As shown in Fig. 2, the break or gap S between the several toothed bars of the two railsections A A is made in the tooth-spaces et each bar, and is staggered or set out ot' line in the several bars.
As represented in Fig. 4, I designates two pinions of a locomotive which have just come into proper engagement with the entering rack-rail A. In this figure, .I designates the main axles, through -which and theadhesion- Wheels Japproximately all ot' the weight of the locomotive is supported upon the ordinary adhesion or supporting rails, C. rIhe pinionaxles Iare here shown asjournaled in a fram e, J 2, hung from the main aXles J, and these axles I are coupled together by cranks i and parallel rods fi. The pinions I are driven through rods K from rock-shafts K K2, arranged one within the other and provided with arms K3, to which the rods K are connected, and with other arms, K4, to which power is imparted by reds K5 from a pair of cylinders supported from the main cylinders, which impart motion to the adhesion-drivers A. All these features of construction may be as shown in my aforesaid Patent No. 339,831, and as the 'pinions I. can turn independently ofthe adhesion supporting-wheels .I the engagement of the pinions with the yielding rack-rail section A is greatly facilitated, pinions I into the entering rack-rail section A is also facilitated by the gradual diminishing depth of the teeth toward the entering The easy entrance of they ITO end. Vheu the pinion I strikes -the entering rack-rail section, the teeth of the pinion may, by chance, either at once interlock properly with the teeth of the rail, or, if not, they will place themselves directly upon the teeth of the rail, the latter yielding on account of its spring-support. It the pinion should now, without turning, slide over the teeth ot' the entering rail, which it may readily do if it does not turn in unison with the adhesionwheels I', then it could only slide a very short distance before its teeth would drop in be tween the teeth of the rail, and the rail being lit'ted instantly by its springs the proper interlocking ofthe pinion and rail would be assured. lf, on the contrary, the pinion, by reason of the friction between itself and the rail upon which it rests, should revolve as the locomotive moves ahead, then it would roll upon the teeth of the entering rail, and as its outside diameter is much larger than the pitch-line diameter the relative position between the teeth and those of the rail would change constantly in such a manner that the teeth of the pinion would come into engage,- ment with the teeth of the rail after the pinion had made a part of a revolution. It will be observed that the yielding railsection A is guided laterally. by the ties or'sleepers B', through which pass the sleeve supports e, and which guide the sleevesupports in their upward and downward movement.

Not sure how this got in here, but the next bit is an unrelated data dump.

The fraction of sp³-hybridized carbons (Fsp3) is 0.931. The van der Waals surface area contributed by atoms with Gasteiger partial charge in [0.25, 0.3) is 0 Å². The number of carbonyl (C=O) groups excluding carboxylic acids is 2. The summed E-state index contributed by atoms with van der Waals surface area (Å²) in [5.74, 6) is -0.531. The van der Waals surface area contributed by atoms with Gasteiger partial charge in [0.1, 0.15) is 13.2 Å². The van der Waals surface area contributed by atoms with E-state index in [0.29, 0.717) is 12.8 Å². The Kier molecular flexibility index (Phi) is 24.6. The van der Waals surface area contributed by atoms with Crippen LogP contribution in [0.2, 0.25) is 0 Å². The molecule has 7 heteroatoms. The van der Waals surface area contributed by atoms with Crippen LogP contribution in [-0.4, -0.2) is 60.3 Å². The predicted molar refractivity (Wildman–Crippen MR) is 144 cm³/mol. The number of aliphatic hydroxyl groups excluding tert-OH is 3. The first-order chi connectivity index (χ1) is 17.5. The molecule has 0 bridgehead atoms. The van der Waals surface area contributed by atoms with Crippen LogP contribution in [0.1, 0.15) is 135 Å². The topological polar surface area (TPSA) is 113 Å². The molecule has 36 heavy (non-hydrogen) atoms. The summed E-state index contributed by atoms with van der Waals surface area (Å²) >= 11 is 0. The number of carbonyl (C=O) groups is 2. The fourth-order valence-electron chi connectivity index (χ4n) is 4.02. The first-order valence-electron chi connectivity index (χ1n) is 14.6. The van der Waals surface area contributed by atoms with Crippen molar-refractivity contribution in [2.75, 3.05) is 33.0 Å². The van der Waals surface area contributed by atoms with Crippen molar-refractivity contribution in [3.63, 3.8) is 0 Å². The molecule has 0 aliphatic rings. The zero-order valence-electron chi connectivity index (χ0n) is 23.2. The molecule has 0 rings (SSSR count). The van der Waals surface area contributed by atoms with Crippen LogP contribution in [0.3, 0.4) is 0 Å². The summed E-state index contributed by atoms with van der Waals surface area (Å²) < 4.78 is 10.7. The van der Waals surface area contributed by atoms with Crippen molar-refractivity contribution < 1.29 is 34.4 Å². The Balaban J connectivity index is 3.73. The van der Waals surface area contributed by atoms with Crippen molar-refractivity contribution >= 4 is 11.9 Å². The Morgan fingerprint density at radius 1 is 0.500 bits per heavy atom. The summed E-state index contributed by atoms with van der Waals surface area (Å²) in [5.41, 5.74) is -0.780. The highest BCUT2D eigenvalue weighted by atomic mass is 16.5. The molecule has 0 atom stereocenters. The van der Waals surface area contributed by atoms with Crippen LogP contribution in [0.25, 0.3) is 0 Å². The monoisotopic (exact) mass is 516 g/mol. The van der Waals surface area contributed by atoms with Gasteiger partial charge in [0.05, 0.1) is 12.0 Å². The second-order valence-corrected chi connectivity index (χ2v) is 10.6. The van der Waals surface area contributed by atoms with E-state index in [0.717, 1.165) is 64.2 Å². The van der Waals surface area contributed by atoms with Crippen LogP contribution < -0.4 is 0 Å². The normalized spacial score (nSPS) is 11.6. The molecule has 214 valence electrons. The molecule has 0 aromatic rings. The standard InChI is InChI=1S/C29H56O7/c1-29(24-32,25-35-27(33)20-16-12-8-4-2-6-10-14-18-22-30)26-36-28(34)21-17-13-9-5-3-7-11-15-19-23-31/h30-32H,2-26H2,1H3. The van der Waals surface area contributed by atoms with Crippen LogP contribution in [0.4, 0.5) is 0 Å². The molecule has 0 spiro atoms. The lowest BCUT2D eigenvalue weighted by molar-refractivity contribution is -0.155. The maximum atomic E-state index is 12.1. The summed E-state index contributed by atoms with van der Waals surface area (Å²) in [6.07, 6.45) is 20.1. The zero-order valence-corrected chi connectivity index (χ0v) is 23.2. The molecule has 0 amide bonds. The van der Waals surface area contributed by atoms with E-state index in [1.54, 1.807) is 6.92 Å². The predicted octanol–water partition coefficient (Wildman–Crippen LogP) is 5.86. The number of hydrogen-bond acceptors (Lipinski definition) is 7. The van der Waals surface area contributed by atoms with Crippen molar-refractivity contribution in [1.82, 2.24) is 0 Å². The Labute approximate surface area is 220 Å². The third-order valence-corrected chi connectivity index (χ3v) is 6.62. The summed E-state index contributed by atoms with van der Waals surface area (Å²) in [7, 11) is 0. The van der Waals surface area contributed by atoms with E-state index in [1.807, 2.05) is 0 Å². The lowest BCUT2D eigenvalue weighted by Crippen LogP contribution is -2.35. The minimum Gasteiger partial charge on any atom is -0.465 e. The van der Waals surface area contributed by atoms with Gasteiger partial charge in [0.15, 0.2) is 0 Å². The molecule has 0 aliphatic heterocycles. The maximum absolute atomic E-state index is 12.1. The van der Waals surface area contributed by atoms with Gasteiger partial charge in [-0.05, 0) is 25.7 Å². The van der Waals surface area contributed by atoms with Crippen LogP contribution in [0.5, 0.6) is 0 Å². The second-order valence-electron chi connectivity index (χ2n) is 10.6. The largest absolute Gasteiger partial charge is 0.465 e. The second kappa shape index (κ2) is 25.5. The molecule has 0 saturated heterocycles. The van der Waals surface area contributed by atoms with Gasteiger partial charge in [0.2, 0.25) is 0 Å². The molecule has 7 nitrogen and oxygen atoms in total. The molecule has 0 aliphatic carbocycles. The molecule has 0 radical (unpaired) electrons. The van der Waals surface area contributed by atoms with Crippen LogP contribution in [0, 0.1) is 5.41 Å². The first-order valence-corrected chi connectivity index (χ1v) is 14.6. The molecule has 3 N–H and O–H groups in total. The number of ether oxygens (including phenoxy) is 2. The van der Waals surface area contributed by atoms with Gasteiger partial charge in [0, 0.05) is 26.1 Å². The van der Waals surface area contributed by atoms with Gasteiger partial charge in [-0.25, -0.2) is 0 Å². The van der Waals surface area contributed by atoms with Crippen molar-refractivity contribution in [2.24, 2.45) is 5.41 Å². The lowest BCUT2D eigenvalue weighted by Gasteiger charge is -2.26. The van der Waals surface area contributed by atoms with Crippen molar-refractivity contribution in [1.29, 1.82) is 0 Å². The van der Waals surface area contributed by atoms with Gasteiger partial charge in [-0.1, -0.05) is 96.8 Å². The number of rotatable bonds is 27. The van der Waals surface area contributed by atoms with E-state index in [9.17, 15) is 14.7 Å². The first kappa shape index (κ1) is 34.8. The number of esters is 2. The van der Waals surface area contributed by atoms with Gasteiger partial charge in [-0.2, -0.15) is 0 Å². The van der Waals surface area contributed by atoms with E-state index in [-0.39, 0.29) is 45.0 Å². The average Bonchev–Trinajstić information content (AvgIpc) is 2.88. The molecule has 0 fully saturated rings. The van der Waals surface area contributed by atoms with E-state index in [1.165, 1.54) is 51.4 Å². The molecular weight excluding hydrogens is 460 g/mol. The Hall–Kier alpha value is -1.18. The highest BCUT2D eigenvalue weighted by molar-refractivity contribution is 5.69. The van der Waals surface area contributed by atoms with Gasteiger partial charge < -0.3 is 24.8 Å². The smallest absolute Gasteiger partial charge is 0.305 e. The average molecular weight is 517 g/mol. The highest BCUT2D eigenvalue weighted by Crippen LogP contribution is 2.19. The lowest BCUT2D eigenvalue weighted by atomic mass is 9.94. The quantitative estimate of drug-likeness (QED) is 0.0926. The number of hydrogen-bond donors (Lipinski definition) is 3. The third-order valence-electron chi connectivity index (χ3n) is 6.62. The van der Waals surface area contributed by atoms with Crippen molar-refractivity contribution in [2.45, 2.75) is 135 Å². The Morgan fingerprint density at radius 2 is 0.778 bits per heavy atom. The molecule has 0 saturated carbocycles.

In the use of a locomotive with the entering rack-rail section herein described the pinion will usually have no power transmitted to it unt-il it is in engagement withA the main railsection, and hence the pinion will be free to turn while coming into proper engagement with the yielding rail-section.
Instead of springs E, for raising the entering rail A', I may employ weights, which would' has a fixed positive motion together with the adhesion-drivers, it cannot either rotate freely or slide, and so find its correct contact in the entering rail having its teeth of the same pitch as the main rail-section, as has been described. lf the pinion, for instance, should happen to meet the entering rail in such a position that one of its teeth should come to' rest immediately on top of one of the teeth of the entering rail, depressing the latter on its springs,'
simply continue to roll ou top of: the teeth of the latter. To enable the pinion even in such a case to come into proper contact, I construct all or a portion. of the teeth of the entering rail with an abnormal pitch, which may be greater than the pitch in the main rail-section A. If the pitch or the distance measured on the pitclrline between the centers of two adjacent teeth on the entering rail is, for instance, one sixteenth (Tl ot' an inch larger than the normal pitch of the pinion and of the fixed portions of the rack-rail, it will be obvious that whilethe pinion continues to roll on top of the teeth ot' the entering rail its relative position to these teeth is changed by one-six teenth (l) of an inch for each abnormal-pitch division traveled over. After having traveled a certain distance, or having passed a certain number of cogs, the aggregate of all the relative changes in position will bring some tooth of the pinion directly between two teeth of the entering rail, which latter will then be forced upward by the springs. The pinion being thus engaged in the entering rail, though not yet.